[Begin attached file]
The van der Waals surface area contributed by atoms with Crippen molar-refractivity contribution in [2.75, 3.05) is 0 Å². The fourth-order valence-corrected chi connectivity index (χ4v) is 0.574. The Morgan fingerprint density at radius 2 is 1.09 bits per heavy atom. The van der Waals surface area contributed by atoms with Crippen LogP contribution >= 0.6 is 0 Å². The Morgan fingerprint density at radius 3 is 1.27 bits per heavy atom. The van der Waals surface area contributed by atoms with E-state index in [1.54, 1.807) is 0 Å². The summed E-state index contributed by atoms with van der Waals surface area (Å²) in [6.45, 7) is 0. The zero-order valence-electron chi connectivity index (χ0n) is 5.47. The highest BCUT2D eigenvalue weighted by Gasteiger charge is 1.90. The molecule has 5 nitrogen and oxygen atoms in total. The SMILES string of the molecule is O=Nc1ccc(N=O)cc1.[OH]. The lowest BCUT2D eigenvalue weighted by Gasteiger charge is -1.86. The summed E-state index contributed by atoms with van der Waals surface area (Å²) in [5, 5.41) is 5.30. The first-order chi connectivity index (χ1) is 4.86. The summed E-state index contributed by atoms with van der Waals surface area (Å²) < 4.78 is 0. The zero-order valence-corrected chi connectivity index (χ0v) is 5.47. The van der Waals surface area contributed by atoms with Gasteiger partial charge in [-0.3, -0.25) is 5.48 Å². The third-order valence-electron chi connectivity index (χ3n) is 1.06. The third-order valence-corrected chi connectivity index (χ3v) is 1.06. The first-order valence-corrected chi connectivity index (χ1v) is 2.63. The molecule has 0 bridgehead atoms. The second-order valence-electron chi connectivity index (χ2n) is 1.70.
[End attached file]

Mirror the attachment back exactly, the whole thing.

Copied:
The van der Waals surface area contributed by atoms with Crippen molar-refractivity contribution in [2.75, 3.05) is 0 Å². The fourth-order valence-corrected chi connectivity index (χ4v) is 0.574. The Morgan fingerprint density at radius 2 is 1.09 bits per heavy atom. The van der Waals surface area contributed by atoms with Crippen LogP contribution >= 0.6 is 0 Å². The Morgan fingerprint density at radius 3 is 1.27 bits per heavy atom. The van der Waals surface area contributed by atoms with E-state index in [1.54, 1.807) is 0 Å². The summed E-state index contributed by atoms with van der Waals surface area (Å²) in [6.45, 7) is 0. The zero-order valence-electron chi connectivity index (χ0n) is 5.47. The highest BCUT2D eigenvalue weighted by Gasteiger charge is 1.90. The molecule has 5 nitrogen and oxygen atoms in total. The SMILES string of the molecule is O=Nc1ccc(N=O)cc1.[OH]. The lowest BCUT2D eigenvalue weighted by Gasteiger charge is -1.86. The summed E-state index contributed by atoms with van der Waals surface area (Å²) in [5, 5.41) is 5.30. The first-order chi connectivity index (χ1) is 4.86. The summed E-state index contributed by atoms with van der Waals surface area (Å²) < 4.78 is 0. The zero-order valence-corrected chi connectivity index (χ0v) is 5.47. The van der Waals surface area contributed by atoms with Gasteiger partial charge in [-0.3, -0.25) is 5.48 Å². The third-order valence-electron chi connectivity index (χ3n) is 1.06. The third-order valence-corrected chi connectivity index (χ3v) is 1.06. The first-order valence-corrected chi connectivity index (χ1v) is 2.63. The molecule has 0 bridgehead atoms. The second-order valence-electron chi connectivity index (χ2n) is 1.70.